‘Imagine how good we’d be if we’d had all the knowledge’.
Closing the gap
All of those interviewed championed the principles and practice of Staying Put and gave positive examples of young people being supported to stay longer. But can we expect full and meaningful implementation to happen without a coherent and coordinated implementation strategy at both local and national level? As Joseph Durlak highlights, when policies are poorly implemented, there’s a tendency to query the validity of the programme or intervention itself, rather than examining whether the flaw lies in its implementation. From the perspective of workers, closing the implementation gap appears linked more to political will, and the commitment of managers and decisions-makers to implement the changes needed. The demonstration of commitment, and the message of optimism and hope by the workers interviewed in my study must be matched by the actions of others if we are to turn the rhetoric into reality.
I think the majority of managers are in agreement with the principles of Continuing Care and Staying Put. In many circumstances creative solutions are in place to enable young people to access placements and supports for longer periods than would have been the case in the past. However, it has to be recognised that enormous changes are taking place in Childcare in Scotland, and that Continuing Care is only one amongst many. It takes time to consider the practical implications of a new policy such as Continuing Care and to draw up appropriate guidance which reflects the needs of a specific locality. Consideration has to be given to how the concept will be offered in different establishments or forms of accommodation. One major stumbling block, for example, is the issue of how young people can be funded and receive an income to develop budgeting skills whilst in Continuing Care, in order to prepare them as they transition towards adulthood. Until such practicalities can be ironed out and appropriate policies, guidance and resources produced, training, then the actual policy of Continuing Care can not be fully implemented. In the Local Authority where I work great commitment is being shown to producing these materials and the training programme which will need to be rolled out. However, these things take time and take practitioners away from face-to-face working.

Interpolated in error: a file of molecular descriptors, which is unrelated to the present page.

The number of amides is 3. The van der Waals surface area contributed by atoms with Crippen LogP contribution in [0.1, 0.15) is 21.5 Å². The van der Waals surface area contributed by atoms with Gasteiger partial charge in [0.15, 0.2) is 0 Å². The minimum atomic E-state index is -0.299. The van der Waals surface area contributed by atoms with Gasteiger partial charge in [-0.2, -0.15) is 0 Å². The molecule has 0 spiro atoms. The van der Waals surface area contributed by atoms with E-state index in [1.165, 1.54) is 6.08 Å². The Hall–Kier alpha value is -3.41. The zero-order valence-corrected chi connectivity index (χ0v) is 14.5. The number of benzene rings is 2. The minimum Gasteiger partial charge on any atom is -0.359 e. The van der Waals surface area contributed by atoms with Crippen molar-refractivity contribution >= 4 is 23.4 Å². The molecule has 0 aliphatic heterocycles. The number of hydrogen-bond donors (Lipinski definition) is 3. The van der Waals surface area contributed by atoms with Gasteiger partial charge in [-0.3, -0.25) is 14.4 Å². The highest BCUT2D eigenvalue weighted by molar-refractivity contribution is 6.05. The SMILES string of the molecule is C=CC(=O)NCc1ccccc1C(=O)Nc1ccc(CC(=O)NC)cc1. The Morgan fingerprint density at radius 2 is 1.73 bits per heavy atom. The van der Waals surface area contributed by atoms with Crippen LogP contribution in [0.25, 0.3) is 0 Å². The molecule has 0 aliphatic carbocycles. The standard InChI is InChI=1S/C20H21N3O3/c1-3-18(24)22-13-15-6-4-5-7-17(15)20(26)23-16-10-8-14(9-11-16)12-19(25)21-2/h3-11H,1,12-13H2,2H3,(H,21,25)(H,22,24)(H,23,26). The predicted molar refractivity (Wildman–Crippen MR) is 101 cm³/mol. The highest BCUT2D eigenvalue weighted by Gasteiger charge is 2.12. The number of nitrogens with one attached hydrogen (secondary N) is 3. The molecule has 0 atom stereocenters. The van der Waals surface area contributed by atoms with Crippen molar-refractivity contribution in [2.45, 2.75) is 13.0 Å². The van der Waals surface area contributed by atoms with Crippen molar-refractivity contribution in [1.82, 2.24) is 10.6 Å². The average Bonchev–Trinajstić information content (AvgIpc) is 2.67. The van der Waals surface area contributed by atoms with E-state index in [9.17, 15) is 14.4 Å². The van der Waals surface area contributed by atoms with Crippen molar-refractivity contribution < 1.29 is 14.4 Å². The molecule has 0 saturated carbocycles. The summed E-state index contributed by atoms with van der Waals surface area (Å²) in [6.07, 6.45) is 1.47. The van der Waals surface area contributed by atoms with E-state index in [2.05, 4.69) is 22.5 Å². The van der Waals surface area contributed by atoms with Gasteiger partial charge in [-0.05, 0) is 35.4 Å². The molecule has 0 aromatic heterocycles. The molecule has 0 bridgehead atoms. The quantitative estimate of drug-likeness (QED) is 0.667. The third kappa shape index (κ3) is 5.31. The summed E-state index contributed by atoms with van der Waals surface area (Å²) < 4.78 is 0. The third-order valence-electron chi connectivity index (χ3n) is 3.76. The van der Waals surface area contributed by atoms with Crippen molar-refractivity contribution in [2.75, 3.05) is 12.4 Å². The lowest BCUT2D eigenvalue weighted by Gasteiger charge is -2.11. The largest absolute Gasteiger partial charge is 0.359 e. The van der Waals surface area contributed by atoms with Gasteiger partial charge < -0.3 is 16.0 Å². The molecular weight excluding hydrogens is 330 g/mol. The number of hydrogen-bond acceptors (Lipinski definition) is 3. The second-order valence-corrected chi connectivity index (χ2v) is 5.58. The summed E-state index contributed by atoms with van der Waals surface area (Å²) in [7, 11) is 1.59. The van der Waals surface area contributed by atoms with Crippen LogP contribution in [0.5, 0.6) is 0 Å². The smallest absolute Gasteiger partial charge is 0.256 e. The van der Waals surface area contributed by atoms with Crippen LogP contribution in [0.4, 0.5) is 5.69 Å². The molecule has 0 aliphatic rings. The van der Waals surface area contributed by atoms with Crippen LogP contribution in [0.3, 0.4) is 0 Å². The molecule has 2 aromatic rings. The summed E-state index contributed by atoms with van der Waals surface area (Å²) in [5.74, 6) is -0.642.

Jan 25th, 2018
I come across a number of LAs and their approach to Continuing Care. I don't agree that the "majority of managers are in agreement with the principles". I have come across motivated and creative LAs and I have come across LAs who are dealing with Continuing Care by not dealing with it. Some LAs seem to believe that they have met their obligations to Continuing Care if they ask foster carers to become supported lodgings carers with them. If the foster carer says they don't wish to do this, the LA states they have met their legal obligation. My view is that if the Scottish Government wanted LAs to persuade foster carers to convert to supported lodgings carers, it would not have needed to invest in writing a Continuing Care policy.